This is my take on a sketch that drives a LED strip to create persistance of vision (POV) images from 24-bit bitmap files, that can be used to paint images in long exposure photography. My version has an LCD menu to select images and adjust brightness, speed and delay, as well as save the settings to EEPROM.
This sketch is based on the the one written by Phil Burgess / Paint Your Dragon for Adafruit, that can be found here. A complete write-up with instructions and hardware design can be found on Adafruit's website.
Impotant: Please read the known issues and understand well the current draw of your LEDs and the capabilities of your power source.
This sketch works on an Arduino UNO. You will also need an adressable LED strip, a power source (an UBEC and an AA battery pack work well), a LCD display (preferably with I2C module), some momentary push buttons, a slider switch and an SD card reader module.
The hardware will depend of your choice of materials or what you already have available. I used wood as the structural beam and I 3D printed the enclosure and other parts (will add STL files shortly).
I wanted to add an LCD interface but I also wanted something a bit more flexible in terms of settings, that could be adjusted through a menu. Phils sketch ingeniously relied on a momentary switch button and a potentiometer, that had different functionality depending on when they were adjusted. I wanted to take it to the next step and have a complete menu system with on the fly conversion and EEPROM saving of config values.
Also, I wanted the sketch to handle filenames that were meaningful, in order to be able to select them in the menu. For example "redStripes.bmp" instead of "frame001.bmp" [though this comes at a hefty memory cost].
Additionally, I wanted to maximise the brightness of my strip and to make the cross-image equalization optional, because frame painting isn't a feature I really have in mind using.
Finish implementing the consistency flag
- Clean up code
- Integrate debug flag and output functions (see known issues)
Write up build instructions Add STL files for housing and battery holder
Options are well commented in sketch. Mainly, define your LED type, their number, and the pins you are using for your inputs/outputs. Additionally:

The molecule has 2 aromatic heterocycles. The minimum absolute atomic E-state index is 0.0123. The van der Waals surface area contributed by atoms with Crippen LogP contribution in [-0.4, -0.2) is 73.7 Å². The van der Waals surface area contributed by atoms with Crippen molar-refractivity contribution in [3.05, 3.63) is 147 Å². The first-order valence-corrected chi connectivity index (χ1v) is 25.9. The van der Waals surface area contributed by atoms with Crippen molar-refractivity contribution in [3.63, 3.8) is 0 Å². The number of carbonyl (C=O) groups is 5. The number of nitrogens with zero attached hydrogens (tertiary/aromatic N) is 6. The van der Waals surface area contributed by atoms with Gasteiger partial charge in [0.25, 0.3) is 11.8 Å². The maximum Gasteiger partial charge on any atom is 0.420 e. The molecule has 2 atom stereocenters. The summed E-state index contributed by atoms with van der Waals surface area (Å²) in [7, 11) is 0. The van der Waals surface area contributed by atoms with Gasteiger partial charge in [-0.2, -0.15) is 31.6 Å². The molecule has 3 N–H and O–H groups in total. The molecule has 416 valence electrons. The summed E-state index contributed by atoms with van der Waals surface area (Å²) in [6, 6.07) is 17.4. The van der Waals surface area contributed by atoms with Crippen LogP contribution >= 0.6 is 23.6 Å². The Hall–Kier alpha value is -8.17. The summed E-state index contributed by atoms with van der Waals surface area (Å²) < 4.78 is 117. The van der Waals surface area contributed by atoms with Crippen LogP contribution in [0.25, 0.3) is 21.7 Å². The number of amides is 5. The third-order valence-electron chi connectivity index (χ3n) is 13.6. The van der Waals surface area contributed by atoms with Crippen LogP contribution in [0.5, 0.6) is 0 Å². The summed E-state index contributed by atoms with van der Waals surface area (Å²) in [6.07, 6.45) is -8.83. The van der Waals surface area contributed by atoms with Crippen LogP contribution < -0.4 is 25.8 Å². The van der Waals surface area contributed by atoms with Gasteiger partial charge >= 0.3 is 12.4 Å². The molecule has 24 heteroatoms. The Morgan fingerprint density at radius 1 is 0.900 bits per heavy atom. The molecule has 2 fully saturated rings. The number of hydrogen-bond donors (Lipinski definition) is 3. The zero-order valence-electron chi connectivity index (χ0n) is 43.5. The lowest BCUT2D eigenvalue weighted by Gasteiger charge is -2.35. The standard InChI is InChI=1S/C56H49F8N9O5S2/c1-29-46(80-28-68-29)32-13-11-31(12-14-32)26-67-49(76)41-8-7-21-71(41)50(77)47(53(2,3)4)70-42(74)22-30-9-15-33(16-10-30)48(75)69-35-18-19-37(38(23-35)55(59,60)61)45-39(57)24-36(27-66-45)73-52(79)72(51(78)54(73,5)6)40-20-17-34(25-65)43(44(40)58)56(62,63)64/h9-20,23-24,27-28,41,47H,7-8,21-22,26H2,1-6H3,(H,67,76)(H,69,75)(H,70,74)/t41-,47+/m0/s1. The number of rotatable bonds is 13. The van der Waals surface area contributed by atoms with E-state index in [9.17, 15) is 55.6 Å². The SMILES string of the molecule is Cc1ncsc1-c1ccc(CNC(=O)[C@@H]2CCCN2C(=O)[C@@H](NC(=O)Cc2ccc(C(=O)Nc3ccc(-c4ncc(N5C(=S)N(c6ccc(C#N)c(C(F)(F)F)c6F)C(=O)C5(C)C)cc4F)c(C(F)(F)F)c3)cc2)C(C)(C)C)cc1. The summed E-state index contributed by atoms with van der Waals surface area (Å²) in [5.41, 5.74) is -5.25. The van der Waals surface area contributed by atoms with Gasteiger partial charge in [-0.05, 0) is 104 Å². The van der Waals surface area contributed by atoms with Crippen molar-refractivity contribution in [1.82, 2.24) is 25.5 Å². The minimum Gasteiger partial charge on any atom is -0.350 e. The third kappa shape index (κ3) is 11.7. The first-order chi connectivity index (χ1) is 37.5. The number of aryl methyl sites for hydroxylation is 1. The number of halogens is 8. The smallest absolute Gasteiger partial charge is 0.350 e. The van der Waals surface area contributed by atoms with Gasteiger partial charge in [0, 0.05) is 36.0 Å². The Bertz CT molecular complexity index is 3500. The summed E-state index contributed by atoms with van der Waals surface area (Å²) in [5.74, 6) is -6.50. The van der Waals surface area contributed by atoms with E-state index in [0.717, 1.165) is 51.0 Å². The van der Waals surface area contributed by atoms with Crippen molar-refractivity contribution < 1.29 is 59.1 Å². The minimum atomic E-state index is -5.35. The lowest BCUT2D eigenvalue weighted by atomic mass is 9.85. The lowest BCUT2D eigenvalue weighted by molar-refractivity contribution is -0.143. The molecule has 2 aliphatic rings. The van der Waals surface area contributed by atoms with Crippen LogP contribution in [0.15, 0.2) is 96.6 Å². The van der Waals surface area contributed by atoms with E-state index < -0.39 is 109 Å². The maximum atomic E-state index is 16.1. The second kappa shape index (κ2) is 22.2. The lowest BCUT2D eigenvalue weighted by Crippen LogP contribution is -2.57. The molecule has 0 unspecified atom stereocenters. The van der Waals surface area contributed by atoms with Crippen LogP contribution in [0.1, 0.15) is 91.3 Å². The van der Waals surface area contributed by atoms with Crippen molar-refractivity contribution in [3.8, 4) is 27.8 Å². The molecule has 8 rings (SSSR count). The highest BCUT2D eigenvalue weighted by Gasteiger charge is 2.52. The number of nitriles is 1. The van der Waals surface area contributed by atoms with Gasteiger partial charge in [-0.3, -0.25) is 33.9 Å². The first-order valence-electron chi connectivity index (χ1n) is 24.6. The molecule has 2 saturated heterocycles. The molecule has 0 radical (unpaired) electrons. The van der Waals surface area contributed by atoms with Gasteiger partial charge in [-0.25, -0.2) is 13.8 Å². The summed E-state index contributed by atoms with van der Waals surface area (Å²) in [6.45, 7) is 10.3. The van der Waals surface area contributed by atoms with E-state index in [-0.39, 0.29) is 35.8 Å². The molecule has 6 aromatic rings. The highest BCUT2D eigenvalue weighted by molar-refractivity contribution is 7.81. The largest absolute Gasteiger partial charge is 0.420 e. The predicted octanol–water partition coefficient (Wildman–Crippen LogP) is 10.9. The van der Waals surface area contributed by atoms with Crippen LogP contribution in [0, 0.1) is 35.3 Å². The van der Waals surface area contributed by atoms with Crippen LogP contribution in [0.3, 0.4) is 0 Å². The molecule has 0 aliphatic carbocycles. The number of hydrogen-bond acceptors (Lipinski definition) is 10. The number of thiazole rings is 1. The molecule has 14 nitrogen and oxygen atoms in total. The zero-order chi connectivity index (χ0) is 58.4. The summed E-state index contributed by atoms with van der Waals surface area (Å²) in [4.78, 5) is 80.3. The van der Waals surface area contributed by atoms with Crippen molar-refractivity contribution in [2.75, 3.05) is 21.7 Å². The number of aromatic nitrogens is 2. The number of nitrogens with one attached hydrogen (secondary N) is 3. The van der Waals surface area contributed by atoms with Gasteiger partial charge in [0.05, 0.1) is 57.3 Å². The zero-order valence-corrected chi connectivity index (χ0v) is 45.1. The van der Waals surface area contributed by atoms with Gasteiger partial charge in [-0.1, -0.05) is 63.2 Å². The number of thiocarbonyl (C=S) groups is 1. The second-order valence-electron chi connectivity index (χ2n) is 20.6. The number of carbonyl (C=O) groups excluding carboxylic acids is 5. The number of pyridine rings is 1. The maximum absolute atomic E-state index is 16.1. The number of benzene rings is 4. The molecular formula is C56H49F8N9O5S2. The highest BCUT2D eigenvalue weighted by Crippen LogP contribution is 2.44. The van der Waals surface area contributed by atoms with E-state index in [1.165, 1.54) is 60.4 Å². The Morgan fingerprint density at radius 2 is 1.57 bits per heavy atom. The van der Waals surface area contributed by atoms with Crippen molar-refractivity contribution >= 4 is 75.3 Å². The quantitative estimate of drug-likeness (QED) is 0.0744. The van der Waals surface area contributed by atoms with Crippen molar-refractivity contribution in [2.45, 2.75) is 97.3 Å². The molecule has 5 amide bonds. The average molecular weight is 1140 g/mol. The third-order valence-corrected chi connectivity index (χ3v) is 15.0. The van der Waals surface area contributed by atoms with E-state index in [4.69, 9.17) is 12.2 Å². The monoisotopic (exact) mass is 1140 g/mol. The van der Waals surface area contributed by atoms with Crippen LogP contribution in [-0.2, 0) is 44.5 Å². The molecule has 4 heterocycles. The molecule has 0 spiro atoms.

#define CONSISTENTif you want all your images to be balanced out. This is useful for frame painting or animations, but not too much if you're not going to be doing that.
#define CURRENT_MAXto a reasonable value that your power supply can deliver, but be sure to read and understand the limitations explained bellow in known issues.
This sketch is pretty packed. There is not a lot of free memory and there are a lot of memory hungry functions. During development I had to choose whether to have Serial or have LCD, but not both. Some variables cause stack collisions if not severly limited (like the number of files, see below). It has to be optimized and a debug mode can be more elegantly implemented with compiler flags.
Adafruit's original sketch has a lot of controls and safeguards to not exceed the maximum capacity of your power source. However, I found that the measured current was well bellow the theoretical current limit set in the sketch.
Most of the diming and equalization of images takes place in the bmpProcess() function. In it, a lineMax variable is defined as the cumulative brightness of the brightest line in a file, and that value is used to scale down the brightness of the image. This process overshoots by a lot, at least in my measurements. With a max of 3500mA I was reading around 980mA with a really bright image. I don't have the proper equipment to measure the current precisely (possibly a osciloscope would give a better picture if it depends on the duty cycle) or there may be other fators in the correction that I don't understand.